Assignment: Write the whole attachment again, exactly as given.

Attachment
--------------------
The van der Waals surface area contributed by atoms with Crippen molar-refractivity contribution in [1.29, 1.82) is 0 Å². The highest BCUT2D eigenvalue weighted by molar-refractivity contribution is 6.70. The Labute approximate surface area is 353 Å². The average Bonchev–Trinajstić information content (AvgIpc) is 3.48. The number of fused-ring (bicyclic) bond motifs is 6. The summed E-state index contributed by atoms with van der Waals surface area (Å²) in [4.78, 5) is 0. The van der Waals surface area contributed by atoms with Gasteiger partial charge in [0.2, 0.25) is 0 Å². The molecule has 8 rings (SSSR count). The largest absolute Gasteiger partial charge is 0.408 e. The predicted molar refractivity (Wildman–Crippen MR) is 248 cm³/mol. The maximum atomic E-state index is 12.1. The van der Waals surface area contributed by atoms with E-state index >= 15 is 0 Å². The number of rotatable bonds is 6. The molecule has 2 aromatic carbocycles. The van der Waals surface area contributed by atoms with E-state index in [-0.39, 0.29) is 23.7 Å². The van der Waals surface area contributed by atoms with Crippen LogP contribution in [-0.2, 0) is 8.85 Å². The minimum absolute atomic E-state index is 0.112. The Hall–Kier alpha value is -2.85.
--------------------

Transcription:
The van der Waals surface area contributed by atoms with Crippen molar-refractivity contribution in [1.29, 1.82) is 0 Å². The highest BCUT2D eigenvalue weighted by molar-refractivity contribution is 6.70. The Labute approximate surface area is 353 Å². The average Bonchev–Trinajstić information content (AvgIpc) is 3.48. The number of fused-ring (bicyclic) bond motifs is 6. The summed E-state index contributed by atoms with van der Waals surface area (Å²) in [4.78, 5) is 0. The van der Waals surface area contributed by atoms with Gasteiger partial charge in [0.2, 0.25) is 0 Å². The molecule has 8 rings (SSSR count). The largest absolute Gasteiger partial charge is 0.408 e. The predicted molar refractivity (Wildman–Crippen MR) is 248 cm³/mol. The maximum atomic E-state index is 12.1. The van der Waals surface area contributed by atoms with E-state index >= 15 is 0 Å². The number of rotatable bonds is 6. The molecule has 2 aromatic carbocycles. The van der Waals surface area contributed by atoms with E-state index in [-0.39, 0.29) is 23.7 Å². The van der Waals surface area contributed by atoms with Crippen LogP contribution in [-0.2, 0) is 8.85 Å². The minimum absolute atomic E-state index is 0.112. The Hall–Kier alpha value is -2.85.